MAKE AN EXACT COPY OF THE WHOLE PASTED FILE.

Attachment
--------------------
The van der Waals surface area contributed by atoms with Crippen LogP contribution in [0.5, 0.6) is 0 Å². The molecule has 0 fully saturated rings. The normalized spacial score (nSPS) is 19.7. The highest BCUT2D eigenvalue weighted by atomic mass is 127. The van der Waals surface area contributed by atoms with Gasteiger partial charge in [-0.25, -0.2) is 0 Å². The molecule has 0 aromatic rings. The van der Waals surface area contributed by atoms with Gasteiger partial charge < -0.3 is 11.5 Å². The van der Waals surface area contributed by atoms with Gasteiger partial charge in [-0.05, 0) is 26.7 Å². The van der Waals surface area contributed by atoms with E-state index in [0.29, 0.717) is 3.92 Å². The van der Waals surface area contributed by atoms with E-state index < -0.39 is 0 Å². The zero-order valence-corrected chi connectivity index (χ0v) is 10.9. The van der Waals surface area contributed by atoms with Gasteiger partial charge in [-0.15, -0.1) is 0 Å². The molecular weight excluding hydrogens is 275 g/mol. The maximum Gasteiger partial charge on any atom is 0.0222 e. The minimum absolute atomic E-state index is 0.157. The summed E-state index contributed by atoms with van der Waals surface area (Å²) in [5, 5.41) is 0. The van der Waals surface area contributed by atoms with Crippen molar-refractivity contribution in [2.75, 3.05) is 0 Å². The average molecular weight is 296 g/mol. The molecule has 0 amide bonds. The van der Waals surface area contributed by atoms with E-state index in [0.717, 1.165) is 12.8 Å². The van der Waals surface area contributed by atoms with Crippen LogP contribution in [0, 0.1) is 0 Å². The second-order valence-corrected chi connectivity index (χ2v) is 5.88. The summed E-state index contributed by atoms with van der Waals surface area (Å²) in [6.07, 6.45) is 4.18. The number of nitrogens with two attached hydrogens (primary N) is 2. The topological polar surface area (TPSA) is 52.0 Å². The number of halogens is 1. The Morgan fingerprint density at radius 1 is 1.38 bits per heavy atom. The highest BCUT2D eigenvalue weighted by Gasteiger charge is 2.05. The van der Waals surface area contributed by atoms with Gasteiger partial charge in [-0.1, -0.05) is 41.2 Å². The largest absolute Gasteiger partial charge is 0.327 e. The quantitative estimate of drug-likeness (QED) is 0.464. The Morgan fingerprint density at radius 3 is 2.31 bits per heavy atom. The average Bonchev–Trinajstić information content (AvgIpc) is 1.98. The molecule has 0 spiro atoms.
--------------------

The van der Waals surface area contributed by atoms with Crippen LogP contribution in [0.5, 0.6) is 0 Å². The molecule has 0 fully saturated rings. The normalized spacial score (nSPS) is 19.7. The highest BCUT2D eigenvalue weighted by atomic mass is 127. The van der Waals surface area contributed by atoms with Gasteiger partial charge in [-0.25, -0.2) is 0 Å². The molecule has 0 aromatic rings. The van der Waals surface area contributed by atoms with Gasteiger partial charge < -0.3 is 11.5 Å². The van der Waals surface area contributed by atoms with Gasteiger partial charge in [-0.05, 0) is 26.7 Å². The van der Waals surface area contributed by atoms with E-state index in [0.29, 0.717) is 3.92 Å². The van der Waals surface area contributed by atoms with E-state index < -0.39 is 0 Å². The zero-order valence-corrected chi connectivity index (χ0v) is 10.9. The van der Waals surface area contributed by atoms with Gasteiger partial charge in [-0.15, -0.1) is 0 Å². The molecular weight excluding hydrogens is 275 g/mol. The maximum Gasteiger partial charge on any atom is 0.0222 e. The minimum absolute atomic E-state index is 0.157. The summed E-state index contributed by atoms with van der Waals surface area (Å²) in [5, 5.41) is 0. The van der Waals surface area contributed by atoms with Crippen molar-refractivity contribution in [2.75, 3.05) is 0 Å². The average molecular weight is 296 g/mol. The molecule has 0 amide bonds. The van der Waals surface area contributed by atoms with E-state index in [0.717, 1.165) is 12.8 Å². The van der Waals surface area contributed by atoms with Crippen LogP contribution in [0, 0.1) is 0 Å². The second-order valence-corrected chi connectivity index (χ2v) is 5.88. The summed E-state index contributed by atoms with van der Waals surface area (Å²) in [6.07, 6.45) is 4.18. The number of nitrogens with two attached hydrogens (primary N) is 2. The topological polar surface area (TPSA) is 52.0 Å². The number of halogens is 1. The Morgan fingerprint density at radius 1 is 1.38 bits per heavy atom. The highest BCUT2D eigenvalue weighted by Gasteiger charge is 2.05. The van der Waals surface area contributed by atoms with Gasteiger partial charge in [-0.1, -0.05) is 41.2 Å². The largest absolute Gasteiger partial charge is 0.327 e. The quantitative estimate of drug-likeness (QED) is 0.464. The Morgan fingerprint density at radius 3 is 2.31 bits per heavy atom. The average Bonchev–Trinajstić information content (AvgIpc) is 1.98. The molecule has 0 spiro atoms.